HSE publishes report on fatal injuries between 2019 and 2020
Earlier this week The Health and Safety Executive (HSE) published a report summarising the causes of fatal injuries reported to the HSE under RIDDOR (the Reporting of Injuries, Diseases and Dangerous Occurrences Regulations) from the agriculture, fishing and forestry industries between 2019 and 2020.
The landscape industry does not have its own industry category under current HSE classification, meaning it sits rather awkwardly between agriculture, fishing and forestry, and construction. Since landscaping can involve elements of forestry and construction, and possibly even agriculture, scrutiny of this HSE data is worthwhile from an awareness perspective alone.
Review of the 2019-2020 report is a sobering reminder of the ease with which serious accidents can arise from frequently performed pursuits; nearly all the fatal accidents involved machinery, falling from height, or being struck by an object.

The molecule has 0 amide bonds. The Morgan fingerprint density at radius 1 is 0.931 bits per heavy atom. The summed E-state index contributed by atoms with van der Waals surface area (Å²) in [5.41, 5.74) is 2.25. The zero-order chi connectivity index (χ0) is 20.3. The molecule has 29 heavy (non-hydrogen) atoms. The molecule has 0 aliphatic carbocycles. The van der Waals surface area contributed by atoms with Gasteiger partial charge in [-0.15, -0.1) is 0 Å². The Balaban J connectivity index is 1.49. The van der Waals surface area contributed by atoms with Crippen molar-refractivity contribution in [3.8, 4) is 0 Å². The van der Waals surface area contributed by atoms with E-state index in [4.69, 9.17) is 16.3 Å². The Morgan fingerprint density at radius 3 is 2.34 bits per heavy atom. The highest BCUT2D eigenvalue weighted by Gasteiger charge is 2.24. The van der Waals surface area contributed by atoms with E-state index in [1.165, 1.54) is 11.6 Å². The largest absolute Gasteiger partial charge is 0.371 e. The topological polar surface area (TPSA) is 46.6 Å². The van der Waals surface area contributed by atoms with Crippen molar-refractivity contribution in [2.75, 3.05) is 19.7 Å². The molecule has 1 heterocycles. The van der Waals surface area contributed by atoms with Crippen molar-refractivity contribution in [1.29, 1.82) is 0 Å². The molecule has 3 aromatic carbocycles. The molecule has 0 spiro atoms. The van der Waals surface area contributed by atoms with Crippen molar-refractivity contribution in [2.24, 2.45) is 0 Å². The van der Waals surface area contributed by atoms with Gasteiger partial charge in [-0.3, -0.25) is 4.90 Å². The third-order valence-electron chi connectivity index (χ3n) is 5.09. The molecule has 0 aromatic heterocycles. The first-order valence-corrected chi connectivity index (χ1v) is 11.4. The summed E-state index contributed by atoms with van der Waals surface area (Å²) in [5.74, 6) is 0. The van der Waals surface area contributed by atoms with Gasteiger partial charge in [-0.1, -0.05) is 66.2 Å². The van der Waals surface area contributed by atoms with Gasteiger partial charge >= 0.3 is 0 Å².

Fatal accidents in the forestry sector tended not to be caused by a chainsaw, but by limbs of trees or the entire tree falling on operatives during operations. BALI’s own health and safety forum, run by the National Contractors Forum (BALI-NCF), mirrors this data. Our research has identified the highest risk associated with tree operations arises from limbs and debris falling from a height and causing injury to operatives on the ground below.
Accidents involving machinery frequently arose from the vehicle’s wheels crushing individuals either during slow speed manoeuvres, or when the parking brake had not been applied. A frequent cause of accidents – mirrored by BALI’s own research – is during the maintenance of equipment, where operatives place themselves in danger during inspection, cleaning, or adjustment of equipment.
Direct links to reports:
- Fatal injuries in agriculture, forestry and fishing in Great Britain 2019/20
- Summary of fatal injuries in agriculture, forestry and fishing in Great Britain 2019/20